Although it’s designed to make you safer on the road, AAA is warning drivers to be cautious when trusting certain vehicle technology. What’s called “active driving assistance” is designed to automate certain aspects of driving. However, AAA researchers warn that this system is far from 100% reliable.
Greg Brannon, the Director of Automotive Engineering and Industry Relations at triple A stated...
Testing the Technology
While there are various forms of Advanced Driver Assistance Technologies in vehicles today, Active Driving Assistance is unique in that it combines functionalities like steering, acceleration and braking. AAA’s research focused on five vehicles equipped with Active Driving Assistance. View the full report.
AAA tested the functionality of active driving assistance systems in real-world conditions and in a closed-course setting to determine how well they responded to common driving scenarios.
AAA automotive researchers found that over the course of 4,000 miles of real-world driving, vehicles equipped with active driving assistance systems experienced some type of issue every 8 miles, on average.
Researchers noted instances of:
- Trouble keeping the vehicles in their lane and coming too close to other vehicles or guardrails
- Systems often disengaging with little notice – almost instantly giving control back to the driver
“Active driving assistance systems may lull drivers in to a false sense of security, allowing them to direct their attention away from driving,” said Megan Cooper, spokesperson, AAA – The Auto Club Group. “When using these systems, it’s critical that drivers remain focused on the road, in case you need to intervene. Although these systems are designed to make the roads safer, they’re still in the early stages of development and are not consistent.”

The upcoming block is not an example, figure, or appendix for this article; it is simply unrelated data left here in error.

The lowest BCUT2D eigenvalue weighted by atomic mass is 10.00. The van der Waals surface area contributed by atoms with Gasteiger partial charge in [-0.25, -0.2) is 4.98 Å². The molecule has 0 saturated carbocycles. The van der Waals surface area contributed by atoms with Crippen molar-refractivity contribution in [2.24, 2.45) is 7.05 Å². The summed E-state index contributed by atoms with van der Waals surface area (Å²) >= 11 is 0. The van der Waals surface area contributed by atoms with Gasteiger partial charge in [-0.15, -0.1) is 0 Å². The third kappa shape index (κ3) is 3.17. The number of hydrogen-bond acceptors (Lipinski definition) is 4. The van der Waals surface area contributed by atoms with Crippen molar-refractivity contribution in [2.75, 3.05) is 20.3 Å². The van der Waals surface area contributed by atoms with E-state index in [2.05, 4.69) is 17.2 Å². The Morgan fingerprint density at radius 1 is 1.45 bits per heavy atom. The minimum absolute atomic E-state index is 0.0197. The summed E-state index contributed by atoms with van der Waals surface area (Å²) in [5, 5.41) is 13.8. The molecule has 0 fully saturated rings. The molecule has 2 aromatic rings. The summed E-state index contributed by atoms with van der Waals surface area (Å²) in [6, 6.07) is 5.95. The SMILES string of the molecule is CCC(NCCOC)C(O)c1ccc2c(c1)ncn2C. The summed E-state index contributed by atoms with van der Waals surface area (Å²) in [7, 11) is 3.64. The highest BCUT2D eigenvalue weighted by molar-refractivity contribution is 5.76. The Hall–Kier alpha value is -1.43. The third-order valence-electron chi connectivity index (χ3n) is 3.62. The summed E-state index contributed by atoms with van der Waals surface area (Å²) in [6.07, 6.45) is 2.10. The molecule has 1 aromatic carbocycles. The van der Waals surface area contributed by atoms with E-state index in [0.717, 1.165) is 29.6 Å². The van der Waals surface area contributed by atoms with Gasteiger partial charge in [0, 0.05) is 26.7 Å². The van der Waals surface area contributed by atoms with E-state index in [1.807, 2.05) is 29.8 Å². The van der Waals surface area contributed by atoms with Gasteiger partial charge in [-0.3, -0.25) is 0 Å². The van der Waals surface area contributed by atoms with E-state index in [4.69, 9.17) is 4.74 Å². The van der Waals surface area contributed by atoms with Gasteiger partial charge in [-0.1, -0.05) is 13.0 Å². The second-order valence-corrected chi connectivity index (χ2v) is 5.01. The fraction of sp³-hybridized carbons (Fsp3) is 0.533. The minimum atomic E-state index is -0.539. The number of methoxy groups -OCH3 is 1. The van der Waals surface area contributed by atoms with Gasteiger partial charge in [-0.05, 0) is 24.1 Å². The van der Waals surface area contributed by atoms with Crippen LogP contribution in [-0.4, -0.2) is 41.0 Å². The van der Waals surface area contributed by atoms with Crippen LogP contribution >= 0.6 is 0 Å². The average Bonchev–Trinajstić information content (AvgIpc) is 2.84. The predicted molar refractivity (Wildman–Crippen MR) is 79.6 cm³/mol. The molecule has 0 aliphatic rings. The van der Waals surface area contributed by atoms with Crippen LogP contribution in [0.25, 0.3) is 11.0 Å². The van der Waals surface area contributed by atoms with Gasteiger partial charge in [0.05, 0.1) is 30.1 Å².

Why the Lane Centering System Struggles
On public roadways, nearly three-quarters (73%) of all system errors involved instances of lane departure or erratic lane position. These systems currently rely on in-vehicle cameras to determine lane position. Just like our eyes, the cameras struggle to “see” when lane markings are not clear or when the sun is providing too much glare. Also, lane changes can happen suddenly, causing the vehicle to struggle in a more complex driving environment.
Collisions with Disabled Vehicles
While AAA’s closed-course testing found that the systems performed mostly as expected. They were particularly challenged when approaching a simulated disabled vehicle, partially in the roadway. When encountering this test scenario, in aggregate, a collision occurred 66% of the time and the average impact speed was 25 mph.
AAA believes manufacturers should do more simulations, closed-course testing and actual on-road evaluations prior to releasing to the mass market. These systems need to perform more consistently in order to improve the driver experience and overall reliability and safety. AAA has met with industry leaders to provide insight from the testing experience and shared our recommendations for improvement.
Should Drivers Purchase Vehicles with Active Driving Assistance Systems?
While the adaptive cruise control functionality of the active driving assistance systems works well, lane keeping assistance struggles. Our advice is to look for a vehicle with adaptive cruise control but wait a few years until the technology improves before purchasing a vehicle with active driving assistance.
“Drivers must clearly understand how these systems work before integrating them into their regular driving,” Cooper continued. “AAA recommends requesting a demonstration from the dealership as well as thoroughly reading the vehicle owner’s manual and other information provided online by the automaker.”
Tracking Drivers’ Trust in Technology
AAA’s 2020 automated vehicle survey found that only one in ten drivers (12%) would trust riding in a self-driving car. To increase consumer confidence in future automated vehicles, it is important that car manufacturers perfect functionality as much as possible – like active driving assistance systems available now – before deployment in a larger fleet of vehicles. The insights are also shared with AAA members and the public to inform their driving experiences and vehicle purchase decisions.